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Items: 1 to 20 of 100

1.

A tetracycline-dependent ribozyme switch allows conditional induction of gene expression in Caenorhabditis elegans.

Wurmthaler LA, Sack M, Gense K, Hartig JS, Gamerdinger M.

Nat Commun. 2019 Jan 30;10(1):491. doi: 10.1038/s41467-019-08412-w.

2.

Conditional control of mammalian gene expression by tetracycline-dependent hammerhead ribozymes.

Beilstein K, Wittmann A, Grez M, Suess B.

ACS Synth Biol. 2015 May 15;4(5):526-34. doi: 10.1021/sb500270h. Epub 2014 Oct 27.

PMID:
25265236
3.

Differential contributions of Caenorhabditis elegans histone deacetylases to huntingtin polyglutamine toxicity.

Bates EA, Victor M, Jones AK, Shi Y, Hart AC.

J Neurosci. 2006 Mar 8;26(10):2830-8.

4.

Suppression of polyglutamine-induced toxicity in cell and animal models of Huntington's disease by ubiquilin.

Wang H, Lim PJ, Yin C, Rieckher M, Vogel BE, Monteiro MJ.

Hum Mol Genet. 2006 Mar 15;15(6):1025-41. Epub 2006 Feb 6.

PMID:
16461334
5.

Autophagy genes protect against disease caused by polyglutamine expansion proteins in Caenorhabditis elegans.

Jia K, Hart AC, Levine B.

Autophagy. 2007 Jan-Feb;3(1):21-5. Epub 2007 Jan 23.

PMID:
17172799
6.

Glutamine/proline-rich PQE-1 proteins protect Caenorhabditis elegans neurons from huntingtin polyglutamine neurotoxicity.

Faber PW, Voisine C, King DC, Bates EA, Hart AC.

Proc Natl Acad Sci U S A. 2002 Dec 24;99(26):17131-6. Epub 2002 Dec 16.

7.

Oxidative stress is increased in C. elegans models of Huntington's disease but does not contribute to polyglutamine toxicity phenotypes.

Machiela E, Dues DJ, Senchuk MM, Van Raamsdonk JM.

Neurobiol Dis. 2016 Dec;96:1-11. doi: 10.1016/j.nbd.2016.08.008. Epub 2016 Aug 18.

PMID:
27544481
8.

Reduction of polyglutamine toxicity by TDP-43, FUS and progranulin in Huntington's disease models.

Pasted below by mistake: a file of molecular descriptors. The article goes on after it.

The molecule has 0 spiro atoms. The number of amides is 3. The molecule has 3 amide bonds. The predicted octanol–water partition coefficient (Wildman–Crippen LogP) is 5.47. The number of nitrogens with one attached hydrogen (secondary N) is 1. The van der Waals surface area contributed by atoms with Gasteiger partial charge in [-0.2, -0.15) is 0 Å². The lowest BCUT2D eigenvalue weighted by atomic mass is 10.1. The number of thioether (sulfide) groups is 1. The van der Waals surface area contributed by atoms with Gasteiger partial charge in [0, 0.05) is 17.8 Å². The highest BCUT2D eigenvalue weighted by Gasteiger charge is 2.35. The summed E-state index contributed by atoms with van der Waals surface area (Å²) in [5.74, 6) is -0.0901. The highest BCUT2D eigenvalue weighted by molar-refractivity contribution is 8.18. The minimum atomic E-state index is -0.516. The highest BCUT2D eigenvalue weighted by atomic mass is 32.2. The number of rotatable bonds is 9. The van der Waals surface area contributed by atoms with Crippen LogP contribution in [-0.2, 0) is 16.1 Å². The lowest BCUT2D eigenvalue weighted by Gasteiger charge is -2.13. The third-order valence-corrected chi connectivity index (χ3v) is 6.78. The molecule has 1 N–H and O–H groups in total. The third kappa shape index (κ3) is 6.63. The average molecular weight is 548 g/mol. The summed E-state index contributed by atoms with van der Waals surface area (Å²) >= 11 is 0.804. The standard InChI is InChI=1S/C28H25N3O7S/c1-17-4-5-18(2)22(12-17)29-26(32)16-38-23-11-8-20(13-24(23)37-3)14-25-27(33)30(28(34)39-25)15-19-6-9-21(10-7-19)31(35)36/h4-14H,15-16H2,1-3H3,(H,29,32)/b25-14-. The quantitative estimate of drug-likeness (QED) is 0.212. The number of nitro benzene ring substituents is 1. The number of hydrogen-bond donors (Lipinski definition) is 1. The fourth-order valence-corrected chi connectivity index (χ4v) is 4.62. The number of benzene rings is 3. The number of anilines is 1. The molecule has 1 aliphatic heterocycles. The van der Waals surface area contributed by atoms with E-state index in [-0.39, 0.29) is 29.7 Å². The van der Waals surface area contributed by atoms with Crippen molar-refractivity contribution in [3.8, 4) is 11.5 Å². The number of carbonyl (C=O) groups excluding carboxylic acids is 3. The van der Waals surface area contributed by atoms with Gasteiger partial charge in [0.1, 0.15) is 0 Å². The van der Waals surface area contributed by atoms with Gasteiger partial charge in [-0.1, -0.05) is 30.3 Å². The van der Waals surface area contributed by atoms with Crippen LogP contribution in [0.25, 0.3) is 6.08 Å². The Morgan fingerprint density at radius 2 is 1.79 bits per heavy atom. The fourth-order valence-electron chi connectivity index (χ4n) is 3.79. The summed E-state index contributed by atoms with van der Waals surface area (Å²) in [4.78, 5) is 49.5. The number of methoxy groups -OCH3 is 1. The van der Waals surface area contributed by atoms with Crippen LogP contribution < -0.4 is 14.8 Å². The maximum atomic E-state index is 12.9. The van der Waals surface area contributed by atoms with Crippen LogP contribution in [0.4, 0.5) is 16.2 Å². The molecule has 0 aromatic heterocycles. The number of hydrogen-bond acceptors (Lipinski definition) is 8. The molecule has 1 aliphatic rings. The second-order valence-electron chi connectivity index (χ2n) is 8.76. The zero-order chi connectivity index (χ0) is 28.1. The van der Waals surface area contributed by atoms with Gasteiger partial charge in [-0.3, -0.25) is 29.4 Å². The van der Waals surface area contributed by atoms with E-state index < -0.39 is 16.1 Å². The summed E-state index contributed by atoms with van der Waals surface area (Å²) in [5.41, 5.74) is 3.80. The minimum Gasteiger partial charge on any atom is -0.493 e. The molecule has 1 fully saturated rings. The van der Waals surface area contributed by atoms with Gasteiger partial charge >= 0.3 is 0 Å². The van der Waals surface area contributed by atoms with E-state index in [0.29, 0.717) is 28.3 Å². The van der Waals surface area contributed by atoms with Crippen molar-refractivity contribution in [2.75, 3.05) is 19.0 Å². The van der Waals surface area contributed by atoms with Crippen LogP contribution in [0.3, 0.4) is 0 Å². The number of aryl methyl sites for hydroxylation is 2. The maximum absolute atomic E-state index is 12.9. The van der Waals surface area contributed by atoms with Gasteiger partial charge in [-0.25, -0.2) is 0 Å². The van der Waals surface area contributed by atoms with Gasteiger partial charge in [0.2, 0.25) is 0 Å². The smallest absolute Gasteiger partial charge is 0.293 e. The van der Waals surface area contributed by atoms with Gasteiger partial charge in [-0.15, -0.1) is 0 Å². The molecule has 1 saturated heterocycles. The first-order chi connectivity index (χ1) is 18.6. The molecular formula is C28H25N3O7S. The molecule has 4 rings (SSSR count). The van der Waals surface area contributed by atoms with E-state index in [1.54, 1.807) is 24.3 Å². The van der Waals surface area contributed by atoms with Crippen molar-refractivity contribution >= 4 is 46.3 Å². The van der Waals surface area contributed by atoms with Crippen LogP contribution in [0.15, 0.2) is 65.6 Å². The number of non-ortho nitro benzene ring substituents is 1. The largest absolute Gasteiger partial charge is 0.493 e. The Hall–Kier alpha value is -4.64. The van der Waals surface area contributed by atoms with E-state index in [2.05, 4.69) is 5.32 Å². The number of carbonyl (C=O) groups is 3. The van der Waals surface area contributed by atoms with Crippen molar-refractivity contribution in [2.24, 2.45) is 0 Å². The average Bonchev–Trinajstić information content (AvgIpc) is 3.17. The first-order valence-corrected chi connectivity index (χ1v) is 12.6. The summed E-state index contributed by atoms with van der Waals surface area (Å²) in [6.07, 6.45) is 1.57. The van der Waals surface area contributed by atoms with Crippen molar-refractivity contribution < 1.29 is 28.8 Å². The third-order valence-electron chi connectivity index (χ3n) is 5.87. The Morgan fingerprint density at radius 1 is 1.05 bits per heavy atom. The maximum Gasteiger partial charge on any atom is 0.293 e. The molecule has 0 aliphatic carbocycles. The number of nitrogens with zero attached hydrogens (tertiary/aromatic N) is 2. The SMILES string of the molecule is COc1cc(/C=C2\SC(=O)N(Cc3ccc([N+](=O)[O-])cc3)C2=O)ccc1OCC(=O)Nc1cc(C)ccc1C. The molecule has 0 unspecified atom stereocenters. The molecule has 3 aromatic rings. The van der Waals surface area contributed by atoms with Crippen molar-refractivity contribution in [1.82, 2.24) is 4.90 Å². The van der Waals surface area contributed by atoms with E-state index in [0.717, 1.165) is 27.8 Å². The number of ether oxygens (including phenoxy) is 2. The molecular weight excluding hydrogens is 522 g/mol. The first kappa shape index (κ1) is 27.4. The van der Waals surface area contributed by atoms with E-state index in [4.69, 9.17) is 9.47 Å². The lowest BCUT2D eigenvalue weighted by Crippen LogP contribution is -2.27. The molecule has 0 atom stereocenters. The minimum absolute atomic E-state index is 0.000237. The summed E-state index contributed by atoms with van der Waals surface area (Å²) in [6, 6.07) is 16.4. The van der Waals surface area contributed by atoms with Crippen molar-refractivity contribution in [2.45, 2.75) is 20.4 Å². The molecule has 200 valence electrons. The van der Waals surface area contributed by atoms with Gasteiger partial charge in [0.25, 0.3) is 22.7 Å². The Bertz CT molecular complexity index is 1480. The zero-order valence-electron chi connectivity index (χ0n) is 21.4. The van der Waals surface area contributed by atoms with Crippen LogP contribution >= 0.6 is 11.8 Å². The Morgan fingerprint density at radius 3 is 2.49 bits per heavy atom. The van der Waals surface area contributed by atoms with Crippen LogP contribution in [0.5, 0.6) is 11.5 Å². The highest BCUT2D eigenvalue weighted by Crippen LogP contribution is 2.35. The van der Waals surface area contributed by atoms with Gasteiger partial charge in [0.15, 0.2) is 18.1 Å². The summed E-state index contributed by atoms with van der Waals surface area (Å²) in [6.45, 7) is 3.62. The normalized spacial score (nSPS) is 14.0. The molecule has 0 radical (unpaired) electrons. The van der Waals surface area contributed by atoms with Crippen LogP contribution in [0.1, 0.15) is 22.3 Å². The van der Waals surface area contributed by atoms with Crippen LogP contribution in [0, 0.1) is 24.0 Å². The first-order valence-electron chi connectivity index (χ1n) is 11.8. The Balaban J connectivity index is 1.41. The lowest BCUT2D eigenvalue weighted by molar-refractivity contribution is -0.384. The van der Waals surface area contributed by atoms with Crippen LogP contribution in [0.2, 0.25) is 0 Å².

Tauffenberger A, Chitramuthu BP, Bateman A, Bennett HP, Parker JA.

Hum Mol Genet. 2013 Feb 15;22(4):782-94. doi: 10.1093/hmg/dds485. Epub 2012 Nov 19.

PMID:
23172908
9.

Ribozyme-based aminoglycoside switches of gene expression engineered by genetic selection in S. cerevisiae.

Klauser B, Atanasov J, Siewert LK, Hartig JS.

ACS Synth Biol. 2015 May 15;4(5):516-25. doi: 10.1021/sb500062p. Epub 2014 May 28.

PMID:
24871672
10.

Tetracycline-regulated expression of hammerhead ribozymes in vivo.

Bowden ET, Riegel AT.

Methods Mol Biol. 2004;252:179-94.

PMID:
15017049
11.

Selection of tetracycline inducible self-cleaving ribozymes as synthetic devices for gene regulation in yeast.

Wittmann A, Suess B.

Mol Biosyst. 2011 Aug;7(8):2419-27. doi: 10.1039/c1mb05070b. Epub 2011 May 20.

PMID:
21603688
12.

The auxin-inducible degradation (AID) system enables versatile conditional protein depletion in C. elegans.

Zhang L, Ward JD, Cheng Z, Dernburg AF.

Development. 2015 Dec 15;142(24):4374-84. doi: 10.1242/dev.129635. Epub 2015 Nov 9.

13.

Engineering of ribozyme-based aminoglycoside switches of gene expression by in vivo genetic selection in Saccharomyces cerevisiae.

Klauser B, Rehm C, Summerer D, Hartig JS.

Methods Enzymol. 2015;550:301-20. doi: 10.1016/bs.mie.2014.10.037. Epub 2014 Dec 26.

PMID:
25605392
14.

An Efficient FLP-Based Toolkit for Spatiotemporal Control of Gene Expression in Caenorhabditis elegans.

Muñoz-Jiménez C, Ayuso C, Dobrzynska A, Torres-Mendéz A, Ruiz PC, Askjaer P.

Genetics. 2017 Aug;206(4):1763-1778. doi: 10.1534/genetics.117.201012. Epub 2017 Jun 23.

15.

Xyloketal-derived small molecules show protective effect by decreasing mutant Huntingtin protein aggregates in Caenorhabditis elegans model of Huntington's disease.

Zeng Y, Guo W, Xu G, Wang Q, Feng L, Long S, Liang F, Huang Y, Lu X, Li S, Zhou J, Burgunder JM, Pang J, Pei Z.

Drug Des Devel Ther. 2016 Apr 13;10:1443-51. doi: 10.2147/DDDT.S94666. eCollection 2016.

16.

Ribozymes for specific inhibition of mRNA function in the nematode Caenorhabditis elegans.

Kawahara T, Ohshima Y.

Nucleic Acids Symp Ser. 1992;(27):45-6.

PMID:
1289822
17.

Genetic and pharmacological suppression of polyglutamine-dependent neuronal dysfunction in Caenorhabditis elegans.

Parker JA, Holbert S, Lambert E, Abderrahmane S, Néri C.

J Mol Neurosci. 2004;23(1-2):61-8. Review.

PMID:
15126693
18.

Neomycin-dependent hammerhead ribozymes for the direct control of gene expression in Saccharomyces cerevisiae.

Sack M, Stifel J, Kreft SG, Deuerling E, Hartig JS.

Methods. 2019 Jan 9. pii: S1046-2023(18)30276-7. doi: 10.1016/j.ymeth.2019.01.004. [Epub ahead of print]

PMID:
30639182
19.

Establishment of Time- and Cell-Specific RNAi in Caenorhabditis elegans.

Hamakawa M, Hirotsu T.

Methods Mol Biol. 2017;1507:67-79.

PMID:
27832533
20.

Dually inducible TetON systems for tissue-specific conditional gene expression in zebrafish.

Knopf F, Schnabel K, Haase C, Pfeifer K, Anastassiadis K, Weidinger G.

Proc Natl Acad Sci U S A. 2010 Nov 16;107(46):19933-8. doi: 10.1073/pnas.1007799107. Epub 2010 Nov 1.

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